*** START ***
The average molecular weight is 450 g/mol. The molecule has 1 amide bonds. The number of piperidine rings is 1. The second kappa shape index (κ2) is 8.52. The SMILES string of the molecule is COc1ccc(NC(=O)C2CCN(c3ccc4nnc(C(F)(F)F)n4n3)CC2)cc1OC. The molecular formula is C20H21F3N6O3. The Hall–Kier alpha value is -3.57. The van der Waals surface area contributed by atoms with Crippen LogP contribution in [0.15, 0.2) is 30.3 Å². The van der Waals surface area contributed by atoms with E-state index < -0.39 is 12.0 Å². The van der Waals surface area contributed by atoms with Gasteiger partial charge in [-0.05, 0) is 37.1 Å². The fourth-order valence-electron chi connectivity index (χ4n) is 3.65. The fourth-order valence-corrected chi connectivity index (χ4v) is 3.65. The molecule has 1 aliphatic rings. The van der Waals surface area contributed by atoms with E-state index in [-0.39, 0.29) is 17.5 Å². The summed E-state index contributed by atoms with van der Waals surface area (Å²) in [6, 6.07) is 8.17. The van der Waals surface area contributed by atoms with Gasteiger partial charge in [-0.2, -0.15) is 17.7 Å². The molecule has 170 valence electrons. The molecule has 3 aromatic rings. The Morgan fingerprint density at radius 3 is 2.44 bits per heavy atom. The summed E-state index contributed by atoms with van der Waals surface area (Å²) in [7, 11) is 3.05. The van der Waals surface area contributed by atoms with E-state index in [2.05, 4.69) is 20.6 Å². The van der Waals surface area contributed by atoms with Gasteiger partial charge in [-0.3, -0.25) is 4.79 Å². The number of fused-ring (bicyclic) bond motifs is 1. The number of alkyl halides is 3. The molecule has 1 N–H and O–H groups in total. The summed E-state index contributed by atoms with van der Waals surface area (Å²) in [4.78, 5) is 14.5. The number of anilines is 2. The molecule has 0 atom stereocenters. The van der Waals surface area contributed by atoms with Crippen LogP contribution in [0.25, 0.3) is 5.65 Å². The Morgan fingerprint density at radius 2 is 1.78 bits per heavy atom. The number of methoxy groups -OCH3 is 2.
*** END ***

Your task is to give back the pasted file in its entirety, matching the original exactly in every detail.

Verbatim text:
The average molecular weight is 450 g/mol. The molecule has 1 amide bonds. The number of piperidine rings is 1. The second kappa shape index (κ2) is 8.52. The SMILES string of the molecule is COc1ccc(NC(=O)C2CCN(c3ccc4nnc(C(F)(F)F)n4n3)CC2)cc1OC. The molecular formula is C20H21F3N6O3. The Hall–Kier alpha value is -3.57. The van der Waals surface area contributed by atoms with Crippen LogP contribution in [0.15, 0.2) is 30.3 Å². The van der Waals surface area contributed by atoms with E-state index < -0.39 is 12.0 Å². The van der Waals surface area contributed by atoms with Gasteiger partial charge in [-0.05, 0) is 37.1 Å². The fourth-order valence-electron chi connectivity index (χ4n) is 3.65. The fourth-order valence-corrected chi connectivity index (χ4v) is 3.65. The molecule has 1 aliphatic rings. The van der Waals surface area contributed by atoms with E-state index in [-0.39, 0.29) is 17.5 Å². The summed E-state index contributed by atoms with van der Waals surface area (Å²) in [6, 6.07) is 8.17. The van der Waals surface area contributed by atoms with Gasteiger partial charge in [-0.2, -0.15) is 17.7 Å². The molecule has 170 valence electrons. The molecule has 3 aromatic rings. The Morgan fingerprint density at radius 3 is 2.44 bits per heavy atom. The summed E-state index contributed by atoms with van der Waals surface area (Å²) in [7, 11) is 3.05. The van der Waals surface area contributed by atoms with E-state index in [2.05, 4.69) is 20.6 Å². The van der Waals surface area contributed by atoms with Gasteiger partial charge in [-0.3, -0.25) is 4.79 Å². The number of fused-ring (bicyclic) bond motifs is 1. The number of alkyl halides is 3. The molecule has 1 N–H and O–H groups in total. The summed E-state index contributed by atoms with van der Waals surface area (Å²) in [4.78, 5) is 14.5. The number of anilines is 2. The molecule has 0 atom stereocenters. The van der Waals surface area contributed by atoms with Crippen LogP contribution in [0.25, 0.3) is 5.65 Å². The Morgan fingerprint density at radius 2 is 1.78 bits per heavy atom. The number of methoxy groups -OCH3 is 2.